Front and Center

Marvin Maxwell Begins His Hunt for Old Louisville Recordings

By Victoria Moon

A few issues ago, I wrote in this very column about the exodus of the music recording half of Allen-Martin Studios east on I-64 into Lexington to start a business up there. At the time, I thought that might be the last I would talk about that venerable old studio, where so much of Louisville's rock-n-roll history was recorded. I thought I had, in fact, written the last chapter in that studio's biography.

But then Marvin Maxwell, proprietor of Mom's Music, came along to prove me wrong. In fact, Maxwell's project is so big that it's crossed the waters into Merrie Olde England and resurrected the soulful, rocking part of Allen-Martin's past that obviously was never dead, just resting. After talking to Maxwell, I knew I had to revisit the old studio just one more time and remind Louisville of its place in rock-n-roll history- so get ready folks, for a little history lesson. Don't worry, though- it's never sounded so good!

Soul, Inc.

It all starts in a little studio that started up in Louisville in the 1950s called Sambo Studio. Here, the Monarchs, The Trendells, Soul, Inc., Elysian Fields and others recorded their music in the 1960s and started their careers. It was the epitome of DIY music back then -- garage bands really did play in their garages; percussion noises were made with stones in Coke cans log chains and zippers; and the echo chamber was rigged up in a place out back, with a microphone and speaker set into either end of the room -- to put it mildly, it was rock at its raw material best: new, experimental, independent and wild. Some of the bands that recorded there - all of the bands mentioned above, in fact - even had songs that made the national charts; and they toured with the biggest of the Big Boys all over the world. It was a heady time, the early days at Sambo. Eventually, though, the studio changed its name to Allen-Martin (after owners Ray Allen and Hardy Martin), the hullabaloo died down a bit, bands broke up and went their separate ways and the 2-track recordings made in the studio - literally thousands of them-were tucked up into an upstairs vault, far from the light of day.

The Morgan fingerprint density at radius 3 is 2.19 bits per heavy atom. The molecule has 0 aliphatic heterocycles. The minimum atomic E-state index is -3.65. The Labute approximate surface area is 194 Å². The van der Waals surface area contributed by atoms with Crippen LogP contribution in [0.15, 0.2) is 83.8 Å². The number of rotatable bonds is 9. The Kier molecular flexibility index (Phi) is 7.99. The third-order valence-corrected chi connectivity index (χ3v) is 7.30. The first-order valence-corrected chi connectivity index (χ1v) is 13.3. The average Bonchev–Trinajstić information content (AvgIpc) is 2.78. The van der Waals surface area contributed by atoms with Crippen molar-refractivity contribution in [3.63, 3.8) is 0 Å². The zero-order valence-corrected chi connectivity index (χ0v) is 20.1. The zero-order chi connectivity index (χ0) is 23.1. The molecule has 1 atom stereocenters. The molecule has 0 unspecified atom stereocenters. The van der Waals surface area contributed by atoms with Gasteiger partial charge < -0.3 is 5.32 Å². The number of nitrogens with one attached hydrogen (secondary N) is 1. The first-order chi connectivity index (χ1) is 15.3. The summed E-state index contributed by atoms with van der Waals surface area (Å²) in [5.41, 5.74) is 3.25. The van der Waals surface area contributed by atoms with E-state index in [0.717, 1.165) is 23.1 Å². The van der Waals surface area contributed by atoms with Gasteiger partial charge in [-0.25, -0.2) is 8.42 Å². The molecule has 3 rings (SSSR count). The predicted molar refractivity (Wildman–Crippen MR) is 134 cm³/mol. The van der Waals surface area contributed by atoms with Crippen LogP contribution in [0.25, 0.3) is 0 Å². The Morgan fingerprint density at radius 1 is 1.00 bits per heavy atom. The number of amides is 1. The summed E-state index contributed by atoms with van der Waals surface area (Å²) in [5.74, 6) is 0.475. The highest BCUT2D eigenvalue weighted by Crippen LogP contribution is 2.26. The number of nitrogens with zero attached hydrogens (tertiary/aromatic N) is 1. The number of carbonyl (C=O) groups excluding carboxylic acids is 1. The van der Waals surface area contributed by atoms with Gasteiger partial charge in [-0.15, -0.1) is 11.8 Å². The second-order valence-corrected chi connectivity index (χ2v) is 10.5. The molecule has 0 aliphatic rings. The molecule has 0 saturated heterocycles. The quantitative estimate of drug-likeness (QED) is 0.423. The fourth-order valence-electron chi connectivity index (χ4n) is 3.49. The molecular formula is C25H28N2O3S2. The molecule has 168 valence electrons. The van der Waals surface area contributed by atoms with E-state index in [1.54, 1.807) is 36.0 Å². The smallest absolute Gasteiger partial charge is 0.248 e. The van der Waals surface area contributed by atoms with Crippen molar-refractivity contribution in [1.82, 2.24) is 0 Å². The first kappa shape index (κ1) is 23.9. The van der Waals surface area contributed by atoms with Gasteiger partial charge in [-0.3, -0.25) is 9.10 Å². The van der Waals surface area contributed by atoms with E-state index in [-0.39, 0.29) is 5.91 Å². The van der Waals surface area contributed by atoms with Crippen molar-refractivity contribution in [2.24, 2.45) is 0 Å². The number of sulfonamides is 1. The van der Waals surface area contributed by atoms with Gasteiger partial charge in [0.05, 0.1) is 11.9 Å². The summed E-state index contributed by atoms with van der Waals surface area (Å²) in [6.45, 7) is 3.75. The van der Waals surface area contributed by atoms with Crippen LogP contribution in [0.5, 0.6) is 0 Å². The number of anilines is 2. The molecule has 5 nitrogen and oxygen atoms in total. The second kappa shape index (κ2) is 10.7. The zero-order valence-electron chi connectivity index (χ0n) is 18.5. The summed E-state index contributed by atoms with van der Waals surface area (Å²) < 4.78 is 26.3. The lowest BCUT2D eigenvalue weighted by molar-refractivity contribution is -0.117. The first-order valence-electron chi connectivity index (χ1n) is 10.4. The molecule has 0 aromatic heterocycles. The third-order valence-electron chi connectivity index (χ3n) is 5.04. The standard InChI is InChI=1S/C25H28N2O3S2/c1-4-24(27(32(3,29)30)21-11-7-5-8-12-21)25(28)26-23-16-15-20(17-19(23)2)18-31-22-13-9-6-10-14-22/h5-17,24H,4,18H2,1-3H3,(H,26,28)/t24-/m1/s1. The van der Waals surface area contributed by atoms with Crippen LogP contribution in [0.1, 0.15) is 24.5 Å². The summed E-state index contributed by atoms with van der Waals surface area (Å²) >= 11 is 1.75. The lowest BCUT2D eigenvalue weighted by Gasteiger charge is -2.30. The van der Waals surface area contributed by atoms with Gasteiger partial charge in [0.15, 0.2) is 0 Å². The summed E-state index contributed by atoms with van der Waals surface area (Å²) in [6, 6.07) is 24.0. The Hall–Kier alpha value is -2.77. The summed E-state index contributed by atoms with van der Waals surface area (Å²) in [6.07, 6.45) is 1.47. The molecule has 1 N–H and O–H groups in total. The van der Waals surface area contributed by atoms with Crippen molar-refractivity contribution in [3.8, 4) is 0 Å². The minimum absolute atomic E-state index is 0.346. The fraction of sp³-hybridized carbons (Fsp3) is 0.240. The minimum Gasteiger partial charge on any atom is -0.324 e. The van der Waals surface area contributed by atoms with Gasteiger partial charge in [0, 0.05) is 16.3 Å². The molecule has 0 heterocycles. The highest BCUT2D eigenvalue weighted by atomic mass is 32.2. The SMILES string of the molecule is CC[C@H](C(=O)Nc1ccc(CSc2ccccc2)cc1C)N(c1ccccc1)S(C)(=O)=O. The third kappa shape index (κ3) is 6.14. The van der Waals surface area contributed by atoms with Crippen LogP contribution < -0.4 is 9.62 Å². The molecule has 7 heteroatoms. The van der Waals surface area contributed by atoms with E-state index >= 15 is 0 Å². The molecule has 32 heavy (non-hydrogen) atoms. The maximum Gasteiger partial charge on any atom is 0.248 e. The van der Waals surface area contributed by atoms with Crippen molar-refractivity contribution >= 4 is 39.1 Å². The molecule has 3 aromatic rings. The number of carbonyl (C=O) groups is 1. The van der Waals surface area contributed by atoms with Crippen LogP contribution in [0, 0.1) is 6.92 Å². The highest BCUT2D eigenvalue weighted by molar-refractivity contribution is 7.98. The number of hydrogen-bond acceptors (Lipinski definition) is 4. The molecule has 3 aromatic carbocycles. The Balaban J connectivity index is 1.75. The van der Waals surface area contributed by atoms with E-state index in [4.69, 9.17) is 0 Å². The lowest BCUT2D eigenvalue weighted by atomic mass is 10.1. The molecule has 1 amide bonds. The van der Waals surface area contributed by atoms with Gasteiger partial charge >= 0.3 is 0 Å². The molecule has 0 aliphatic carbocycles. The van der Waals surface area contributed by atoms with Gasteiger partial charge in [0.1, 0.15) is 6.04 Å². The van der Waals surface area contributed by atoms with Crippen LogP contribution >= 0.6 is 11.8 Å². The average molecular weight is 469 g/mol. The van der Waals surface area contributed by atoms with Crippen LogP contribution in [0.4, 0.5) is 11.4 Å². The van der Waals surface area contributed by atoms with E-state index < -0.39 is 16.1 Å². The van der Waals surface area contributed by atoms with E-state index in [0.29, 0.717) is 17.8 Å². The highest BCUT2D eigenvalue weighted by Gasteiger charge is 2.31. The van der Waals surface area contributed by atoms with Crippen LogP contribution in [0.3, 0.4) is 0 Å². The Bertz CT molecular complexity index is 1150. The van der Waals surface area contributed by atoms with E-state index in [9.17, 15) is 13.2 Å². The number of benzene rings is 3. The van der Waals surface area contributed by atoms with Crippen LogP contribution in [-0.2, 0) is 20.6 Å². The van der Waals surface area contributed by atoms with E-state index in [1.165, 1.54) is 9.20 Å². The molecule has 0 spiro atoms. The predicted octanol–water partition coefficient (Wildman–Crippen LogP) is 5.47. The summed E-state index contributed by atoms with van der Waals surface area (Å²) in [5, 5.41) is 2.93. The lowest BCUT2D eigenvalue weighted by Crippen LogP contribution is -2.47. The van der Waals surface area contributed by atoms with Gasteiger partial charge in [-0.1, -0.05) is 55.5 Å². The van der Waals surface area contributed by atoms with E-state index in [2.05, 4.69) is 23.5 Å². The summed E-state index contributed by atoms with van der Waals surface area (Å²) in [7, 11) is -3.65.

Flash forward to the 1990s. Maxwell, once a seminal member of Soul, Inc. and Elysian Fields, as well as session drummer for many of the local and national performers who recorded at Allen-Martin, has become the successful owner of one of Louisville's best-known music shops and studios. He's rounded up the remaining members of Soul, Inc. who were still around town and released a critically-acclaimed CD under the band name The Shufflin' Grand Dads. All in all, life's pretty sweet.

Then he gets a call from a friend who says, "Hey, you've got to check out this website coming out of England," so he does. There, on, was a tribute to Sixties music, a book that, according to Maxwell, had "more information about our band than we collectively knew ourselves," and a CD for sale with a Soul, Inc. bootleg on it. That started him thinking. A short while later, he heard about a bootleg Soul, Inc. song being marketed in Germany. That really got the brain in gear, and a friend of his - Ed Amick, now Maxwell's partner in a venture titled Groovy Music, Inc. - contacted the web administrators in England, who directed him to the right record labels.